If you are convicted of a crime in Connecticut and you have a previously clean record or the offense you committed was a misdemeanor, you will likely be placed on probation. Probation is a court-ordered sanction that allows offenders to avoid jail and remain in their communities, and the only time that it is not an option for judges is when the offender is convicted of committing a Class A felony.

Probation is a Privilege, Not a Right

Probation is a privilege rather than a right, which means that judges can decide not to order it. However, judges will generally order probation when it is appropriate as the primary goal of the criminal justice system is to rehabilitate rather than punish.

If you are placed on probation, you will be required to meet with your probation officer on a regular basis. You may also be ordered to attend substance abuse counseling, take regular drug tests, maintain gainful employment, make restitution to your victims or perform community service. You will also be expected to obey the law and commit no further crimes. If you fail to meet any of these conditions, your probation could be revoked and you could be sent to jail.

Revocation of Probation in Connecticut

If you violate the terms of your probation, your liberty will be in jeopardy. This means that the revocation proceedings must meet the due process requirements of the U.S. Constitution. You will be provided with a written notice of the alleged violation, the evidence against you must be disclosed to you, and you will be given an opportunity to present evidence and confront the witnesses against you.

While a probation revocation hearing may sound very much like a criminal trial, there is a key difference. During trials, prosecutors must prove guilt beyond a reasonable doubt. Probation revocation hearings are decided based on the preponderance of the evidence, which is the standard of proof in civil cases. This means that the prosecuting authority must only convince the judge that you more likely than not violated the conditions of your probation.

Arraignment Hearing

The revocation process usually begins when a probation officer reports a violation to law enforcement. Police officers are then dispatched to take the offender into custody and an arraignment hearing is scheduled. Depending on the nature of the violation, the judge may set bond, incarcerate the offender or modify the conditions of their probation.

However, judges are unlikely to send an offender to jail unless they committed another crime while on probation. After the arraignment hearing has concluded, a revocation hearing will be scheduled. In Connecticut, this hearing must take place no more than 120 days after the arraignment hearing unless the prosecuting authority can establish good reasons for a longer delay.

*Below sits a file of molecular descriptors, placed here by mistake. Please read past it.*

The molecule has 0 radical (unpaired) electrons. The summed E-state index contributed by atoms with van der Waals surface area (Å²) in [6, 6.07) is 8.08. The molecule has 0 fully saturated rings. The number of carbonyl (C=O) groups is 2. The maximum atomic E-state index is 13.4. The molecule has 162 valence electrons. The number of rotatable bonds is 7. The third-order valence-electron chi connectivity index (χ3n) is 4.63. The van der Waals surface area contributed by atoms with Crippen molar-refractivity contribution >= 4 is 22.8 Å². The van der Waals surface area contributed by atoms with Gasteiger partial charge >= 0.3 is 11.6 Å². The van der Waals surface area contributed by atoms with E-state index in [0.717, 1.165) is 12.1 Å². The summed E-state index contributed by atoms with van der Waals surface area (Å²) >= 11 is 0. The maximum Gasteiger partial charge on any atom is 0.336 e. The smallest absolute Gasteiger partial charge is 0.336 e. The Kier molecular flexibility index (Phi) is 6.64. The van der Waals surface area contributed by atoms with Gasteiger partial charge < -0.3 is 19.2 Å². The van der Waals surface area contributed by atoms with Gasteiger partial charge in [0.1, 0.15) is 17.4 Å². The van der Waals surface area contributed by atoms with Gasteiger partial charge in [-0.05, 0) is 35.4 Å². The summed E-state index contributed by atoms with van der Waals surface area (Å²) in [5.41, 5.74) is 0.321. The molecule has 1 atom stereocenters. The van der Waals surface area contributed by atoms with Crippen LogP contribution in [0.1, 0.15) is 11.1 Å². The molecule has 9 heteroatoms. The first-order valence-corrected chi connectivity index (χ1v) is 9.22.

Revocation Hearing

Probation revocation hearings have two distinct phases. During the first phase, the court determines whether or not the offender actually violated the conditions of their probation. Once the evidentiary phase has been completed, the judge decides what sanctions should be applied and whether or not the offender’s probation should be revoked.

If you are accused of violating the conditions of your probation, you will have the same rights in your revocation hearing as you would have in a trial. This means that you will be able to retain an attorney to advocate on your behalf.

Your attorney can question any witnesses the prosecuting authority calls and challenge the validity of any evidence they introduce. However, the rules of evidence are not as strict in probation revocation agreements as they are in a criminal trial. Hearsay evidence is considered too unreliable to be admitted in a criminal trial, but it may be allowed in a probation revocation hearing if the judge deems it pertinent and probative.

Committing a Subsequent Crime

Probation officers often begin the revocation process when offenders are accused of committing crimes while they are on probation. If you find yourself in this position, your probation could be revoked even if you are acquitted of the subsequent crime you are accused of committing.

This is because the standard of proof is not nearly as strict in revocation hearings and the judge may determine that you committed the offense even if the prosecutor involved was not able to establish guilt beyond a reasonable doubt.

Penalties for Violating Probation in Connecticut

Judges who determine that an offender violated the conditions of their probation have a number of options available to them. If they decide not to revoke probation, they can order that the probation continue as it was or they can add conditions or extend the period of time that the offender will be subject to supervision.

If the judge determines that probation should be revoked, the offender will be remanded to custody. They could be ordered to serve the sentence for the crime they originally committed, or the judge could decide to hand down a lesser sentence.

When making these decisions, judges consider the safety of the public, the nature of the original crime and the details of the probation violation. This means that you could be sent to jail for a lengthy period for violating the conditions of your probation even if the violation was not particularly serious.

The Importance of Professional Legal Counsel

If you are accused of a probation violation in Connecticut, you may be wise to retain an experienced criminal defense attorney to represent you during your arraignment and revocation hearings. The Moynahan Law Firm has decades of criminal law experience, and you can send us a message online or contact us by phone at (203) 597-6364 to arrange a no obligation case evaluation.



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